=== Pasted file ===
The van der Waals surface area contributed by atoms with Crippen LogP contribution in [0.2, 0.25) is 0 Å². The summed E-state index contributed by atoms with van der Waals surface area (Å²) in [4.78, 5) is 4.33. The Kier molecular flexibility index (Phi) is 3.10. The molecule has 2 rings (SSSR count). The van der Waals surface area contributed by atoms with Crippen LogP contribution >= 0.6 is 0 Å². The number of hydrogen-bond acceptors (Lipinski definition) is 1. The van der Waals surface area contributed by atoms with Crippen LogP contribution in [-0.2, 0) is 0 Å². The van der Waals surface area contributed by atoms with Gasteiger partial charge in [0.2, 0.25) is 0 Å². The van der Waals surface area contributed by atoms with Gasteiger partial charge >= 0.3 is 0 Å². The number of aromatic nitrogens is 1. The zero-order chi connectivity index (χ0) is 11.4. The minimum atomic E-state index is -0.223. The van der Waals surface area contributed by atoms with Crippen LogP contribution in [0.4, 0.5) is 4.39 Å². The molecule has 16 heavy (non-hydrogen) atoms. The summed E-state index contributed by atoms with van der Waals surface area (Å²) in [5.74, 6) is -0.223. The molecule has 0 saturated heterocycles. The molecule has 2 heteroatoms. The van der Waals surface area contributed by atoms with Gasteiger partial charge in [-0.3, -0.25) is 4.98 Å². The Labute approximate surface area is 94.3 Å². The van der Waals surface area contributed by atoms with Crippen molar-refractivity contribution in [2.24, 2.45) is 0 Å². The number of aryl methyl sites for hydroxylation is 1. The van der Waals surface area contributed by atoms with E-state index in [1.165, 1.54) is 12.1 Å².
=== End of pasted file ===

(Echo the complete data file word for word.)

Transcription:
The van der Waals surface area contributed by atoms with Crippen LogP contribution in [0.2, 0.25) is 0 Å². The summed E-state index contributed by atoms with van der Waals surface area (Å²) in [4.78, 5) is 4.33. The Kier molecular flexibility index (Phi) is 3.10. The molecule has 2 rings (SSSR count). The van der Waals surface area contributed by atoms with Crippen LogP contribution >= 0.6 is 0 Å². The number of hydrogen-bond acceptors (Lipinski definition) is 1. The van der Waals surface area contributed by atoms with Crippen LogP contribution in [-0.2, 0) is 0 Å². The van der Waals surface area contributed by atoms with Gasteiger partial charge in [0.2, 0.25) is 0 Å². The van der Waals surface area contributed by atoms with Gasteiger partial charge >= 0.3 is 0 Å². The number of aromatic nitrogens is 1. The zero-order chi connectivity index (χ0) is 11.4. The minimum atomic E-state index is -0.223. The van der Waals surface area contributed by atoms with Crippen LogP contribution in [0.4, 0.5) is 4.39 Å². The molecule has 16 heavy (non-hydrogen) atoms. The summed E-state index contributed by atoms with van der Waals surface area (Å²) in [5.74, 6) is -0.223. The molecule has 0 saturated heterocycles. The molecule has 2 heteroatoms. The van der Waals surface area contributed by atoms with Gasteiger partial charge in [-0.3, -0.25) is 4.98 Å². The Labute approximate surface area is 94.3 Å². The van der Waals surface area contributed by atoms with Crippen molar-refractivity contribution in [2.24, 2.45) is 0 Å². The number of aryl methyl sites for hydroxylation is 1. The van der Waals surface area contributed by atoms with E-state index in [1.165, 1.54) is 12.1 Å².